Symptoms of bipolar disorder 

Bipolar disorder is characterised by extreme mood swings. These can range from extreme highs (mania) to extreme lows (depression).

Episodes of mania and depression often last for several weeks or months.

Depression

During a period of depression, your symptoms may include:

  • feeling sad, hopeless or irritable most of the time
  • lacking energy
  • difficulty concentrating and remembering things
  • loss of interest in everyday activities
  • feelings of emptiness or worthlessness
  • feelings of guilt and despair
  • feeling pessimistic about everything
  • self-doubt
  • being delusional, having hallucinations and disturbed or illogical thinking
  • lack of appetite
  • difficulty sleeping
  • waking up early
  • suicidal thoughts

Mania

The manic phase of bipolar disorder may include:

  • feeling very happy, elated or overjoyed
  • talking very quickly
  • feeling full of energy
  • feeling self-important
  • feeling full of great new ideas and having important plans
  • being easily distracted
  • being easily irritated or agitated
  • being delusional, having hallucinations and disturbed or illogical thinking
  • not feeling like sleeping
  • not eating
  • doing things that often have disastrous consequences – such as spending large sums of money on expensive and sometimes unaffordable items
  • making decisions or saying things that are out of character and that others see as being risky or harmful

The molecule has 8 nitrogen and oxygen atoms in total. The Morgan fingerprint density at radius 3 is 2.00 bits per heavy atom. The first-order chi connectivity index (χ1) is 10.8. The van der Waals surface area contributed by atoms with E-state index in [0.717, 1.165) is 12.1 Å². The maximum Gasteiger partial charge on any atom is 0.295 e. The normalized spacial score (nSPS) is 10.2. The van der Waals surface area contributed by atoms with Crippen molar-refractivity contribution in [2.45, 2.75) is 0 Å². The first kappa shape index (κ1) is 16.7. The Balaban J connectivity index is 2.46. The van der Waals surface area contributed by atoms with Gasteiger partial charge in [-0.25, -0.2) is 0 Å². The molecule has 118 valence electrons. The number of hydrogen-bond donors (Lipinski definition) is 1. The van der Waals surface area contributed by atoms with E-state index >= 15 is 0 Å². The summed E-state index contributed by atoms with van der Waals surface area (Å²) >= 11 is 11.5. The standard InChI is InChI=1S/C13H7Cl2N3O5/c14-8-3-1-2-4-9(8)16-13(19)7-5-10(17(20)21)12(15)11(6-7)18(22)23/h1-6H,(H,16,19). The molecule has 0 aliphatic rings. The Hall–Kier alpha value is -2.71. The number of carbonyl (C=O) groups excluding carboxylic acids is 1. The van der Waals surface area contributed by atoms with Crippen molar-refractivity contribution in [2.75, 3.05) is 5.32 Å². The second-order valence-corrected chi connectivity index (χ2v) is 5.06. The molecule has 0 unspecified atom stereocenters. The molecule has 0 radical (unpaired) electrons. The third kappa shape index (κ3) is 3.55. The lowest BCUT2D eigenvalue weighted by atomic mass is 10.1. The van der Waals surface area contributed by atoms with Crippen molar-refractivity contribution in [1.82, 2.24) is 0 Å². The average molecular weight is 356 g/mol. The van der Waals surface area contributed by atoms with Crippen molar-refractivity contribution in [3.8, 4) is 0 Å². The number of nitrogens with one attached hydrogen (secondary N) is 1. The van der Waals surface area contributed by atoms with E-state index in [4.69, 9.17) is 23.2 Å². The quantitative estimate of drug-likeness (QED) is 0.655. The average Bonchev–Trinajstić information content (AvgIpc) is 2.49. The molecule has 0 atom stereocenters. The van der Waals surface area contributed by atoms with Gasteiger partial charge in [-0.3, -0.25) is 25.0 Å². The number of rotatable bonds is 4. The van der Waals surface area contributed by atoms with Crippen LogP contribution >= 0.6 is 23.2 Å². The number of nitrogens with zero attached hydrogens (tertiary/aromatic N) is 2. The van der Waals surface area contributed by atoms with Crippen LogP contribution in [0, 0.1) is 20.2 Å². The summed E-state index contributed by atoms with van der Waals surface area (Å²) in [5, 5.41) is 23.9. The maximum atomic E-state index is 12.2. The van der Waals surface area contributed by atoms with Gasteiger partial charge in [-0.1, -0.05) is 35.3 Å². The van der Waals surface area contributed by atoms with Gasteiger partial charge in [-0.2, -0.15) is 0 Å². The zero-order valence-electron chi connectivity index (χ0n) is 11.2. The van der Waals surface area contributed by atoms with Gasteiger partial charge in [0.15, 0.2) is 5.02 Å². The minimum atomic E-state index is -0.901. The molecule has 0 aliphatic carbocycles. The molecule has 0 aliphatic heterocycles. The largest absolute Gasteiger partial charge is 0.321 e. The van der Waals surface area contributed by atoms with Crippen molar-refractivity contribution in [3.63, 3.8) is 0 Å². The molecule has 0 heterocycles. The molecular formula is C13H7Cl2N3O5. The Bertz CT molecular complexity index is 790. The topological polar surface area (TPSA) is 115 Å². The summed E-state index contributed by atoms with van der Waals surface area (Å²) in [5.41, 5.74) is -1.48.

Patterns of depression and mania

If you have bipolar disorder, you may have episodes of depression more regularly than episodes of mania, or vice versa.

Between episodes of depression and mania, you may sometimes have periods where you have a "normal" mood.

The patterns aren't always the same and some people may experience:

  • rapid cycling – where a person with bipolar disorder repeatedly swings from a high to low phase quickly without having a "normal" period in between
  • mixed state – where a person with bipolar disorder experiences symptoms of depression and mania together; for example, overactivity with a depressed mood

If your mood swings last a long time but aren't severe enough to be classed as bipolar disorder, you may be diagnosed with cyclothymia (a mild form of bipolar disorder).

Living with bipolar disorder

Bipolar disorder is a condition of extremes. A person with the condition may be unaware they're in the manic phase.

After the episode is over, they may be shocked at their behaviour. However, at the time, they may believe other people are being negative or unhelpful.

Some people with bipolar disorder have more frequent and severe episodes than others. The extreme nature of the condition means staying in a job may be difficult and relationships may become strained. There's also an increased risk of suicide.

During episodes of mania and depression, someone with bipolar disorder may experience strange sensations, such as seeing, hearing or smelling things that aren't there (hallucinations).

They may also believe things that seem irrational to other people (delusions). These types of symptoms are known as psychosis or a psychotic episode.

Read more about living with bipolar disorder.

Page last reviewed: 26/04/2016

Next review due: 01/04/2019